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How to Lead Under Pressure


What Olympic athletes can teach us about leading teams when the pressure is rising

Pilot Justin Kripps of Canada (front) leads his team as they start the 4-man bobsleigh training session during the Pyeongchang 2018 Winter Olympic Games.

The Olympic Games mark the pinnacle of many elite athletes' careers. But with the promise of glory comes tremendous pressure. Between diplomatic boycotts, strict safety protocols, the media and the rapid spread of Omicron, Team Canada still needs to perform at its peak on the international stage at Beijing 2022. Many athletes will rise to the occasion and thrive. So what can business leaders learn from our Olympians? 

To answer that question, we spoke with Diana Drury, director of team and executive coaching, MBA/Masters programs at Smith School of Business. Drury has worked with high-performing teams for over three decades, preparing them for the rigours of corporate leadership. She has also coached elite athletes—and was one herself—and sees parallels between business and sport.

Just as a coach leads athletes to the podium, business leaders guide their teams to deliver when the stakes are high. Here are five tips gleaned from Olympians to help you do exactly that.

1. Use pressure to your advantage

Yes, pressure can be good thing. It isn’t something we should completely avoid. If we don’t have pressure in life, we can become complacent, says Drury. “Things get a little too easy.” Business leaders often underestimate the value of pressure as a source of motivation, energy and power. “Pressure can be a potent driving force,” Drury says.

So what can office leaders learn from athletes about dealing with pressure? That athletes use pressure to propel themselves to greater heights of performance. “Instead of getting overwhelmed by the situation at hand, they focus on their goals and keep their purpose front and center. This is true of successful business leaders as well,” Drury says. 

2. Know when to step back

Great teams can achieve exceptional results under the right leadership. The skip of a curling team knows that each team member plays a special role on the team and contributes unique skills. The skip doesn’t try to do it all. “Play your position and know the expectations of your role,” Drury states. 

In business, unfortunately, leaders often try to do too much. “The inclination to control everything—especially in high-pressure situations—can be hard to overcome,” says Drury. Her advice: Learn to support your team from behind, or at least from the side. “Successful captains and coaches know the type and amount of feedback and support each member of their team requires at any given moment.”

3. Create a growth-minded environment

Recognizing that a good team is made up of different types of people breeds success. “All of us bring different things to the table: the way we’ve been brought up through our cultures, our value systems, our experiences in life. It’s a two-way street that includes trust and involves collaboration,” Drury says. A great leader learns as much from their team as the team learns from them.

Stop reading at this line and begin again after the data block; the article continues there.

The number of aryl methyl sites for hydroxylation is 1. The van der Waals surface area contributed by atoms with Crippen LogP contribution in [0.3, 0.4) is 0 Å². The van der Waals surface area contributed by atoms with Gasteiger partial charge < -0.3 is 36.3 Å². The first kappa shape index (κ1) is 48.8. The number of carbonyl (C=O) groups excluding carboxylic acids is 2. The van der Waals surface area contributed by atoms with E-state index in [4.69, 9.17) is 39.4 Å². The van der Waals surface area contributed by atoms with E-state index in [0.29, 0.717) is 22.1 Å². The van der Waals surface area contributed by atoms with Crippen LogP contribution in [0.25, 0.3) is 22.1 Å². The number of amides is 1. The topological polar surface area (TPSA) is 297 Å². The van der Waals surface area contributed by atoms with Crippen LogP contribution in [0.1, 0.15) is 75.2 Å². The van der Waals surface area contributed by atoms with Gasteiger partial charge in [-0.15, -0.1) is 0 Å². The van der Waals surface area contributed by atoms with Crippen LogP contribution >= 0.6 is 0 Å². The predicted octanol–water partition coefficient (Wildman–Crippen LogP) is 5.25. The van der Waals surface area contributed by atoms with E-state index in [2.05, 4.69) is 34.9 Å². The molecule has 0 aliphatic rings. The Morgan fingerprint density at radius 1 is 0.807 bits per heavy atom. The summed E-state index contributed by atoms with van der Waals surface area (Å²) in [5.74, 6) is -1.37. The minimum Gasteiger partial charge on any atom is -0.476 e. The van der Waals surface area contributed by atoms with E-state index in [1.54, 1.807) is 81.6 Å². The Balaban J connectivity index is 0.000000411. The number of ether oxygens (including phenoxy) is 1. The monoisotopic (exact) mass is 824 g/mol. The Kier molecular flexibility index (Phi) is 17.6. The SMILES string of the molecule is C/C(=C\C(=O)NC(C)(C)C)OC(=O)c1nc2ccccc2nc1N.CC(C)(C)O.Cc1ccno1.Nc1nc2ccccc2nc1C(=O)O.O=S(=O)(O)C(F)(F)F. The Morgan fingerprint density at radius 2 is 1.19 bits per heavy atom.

But there’s more: Strong captains encourage team members to push their limits and challenge themselves to improve. And when team members feel supported, they perform better, says Drury. “Successful leaders create a psychologically safe environment where team members can test their limits, learn, grow and eventually flourish.” Ultimately, this benefits the team because for every setback, there will be a win and a lesson learned.

4. Prepare and practice (a lot)

“We achieve our goals when we acknowledge that a situation is going to be full of pressure and we prepare for it,” says Drury. Leading up to the Olympics, athletes take charge of their training schedules, follow nutrition and sleep plans, and keep their mental focus sharp by working with sports psychologists and coaches.

Preparation is just as important for business leaders. The best way to do that: plot out your strategy, make a plan and execute it. “Elite athletes are disciplined and specific,” says Drury. “They identify where they are weak and follow designed exercises to target those weaknesses. You can do that too.” Business skills are like muscles, after all. The more you use them, the stronger they get.

5. Reflect, debrief and be accountable

When the big game is over, athletes don’t just go home and forget about it. They debrief to figure out what worked and what didn’t. Business teams need to do the same. “A team debrief is an opportunity for everyone to come together after a project and reflect on what just happened,” says Drury. “It’s a time to share openly and candidly for the benefit of the greater good. Lessons learned can be leveraged and applied to the next team-based project.”

Teams that have experienced problems need to debrief so they can right the ship (or bobsled) and not repeat mistakes. “If a team member isn’t pulling their weight—being a supportive and effective team member—let them know, provide them with timely feedback, expectations and give them time to change. The next step would be to consider implementing a performance improvement plan with measurable objectives,” Drury says.

And yes, team debriefs are just as important when things are going well. As Drury points out: “High-performing teams capture the reasons for their success so they can continue to build on what’s working to make it even better the next time around.”


Smith School of Business is the exclusive business education partner of the Canadian Olympic Committee and a founding partner of Game Plan. As a component of this partnership, Smith works with Canada’s Olympic coaches to add the best practices of Olympic coaching to the Smith approach to team-based learning and coaching.

Photo credit:MARK RALSTON/AFP via Getty Images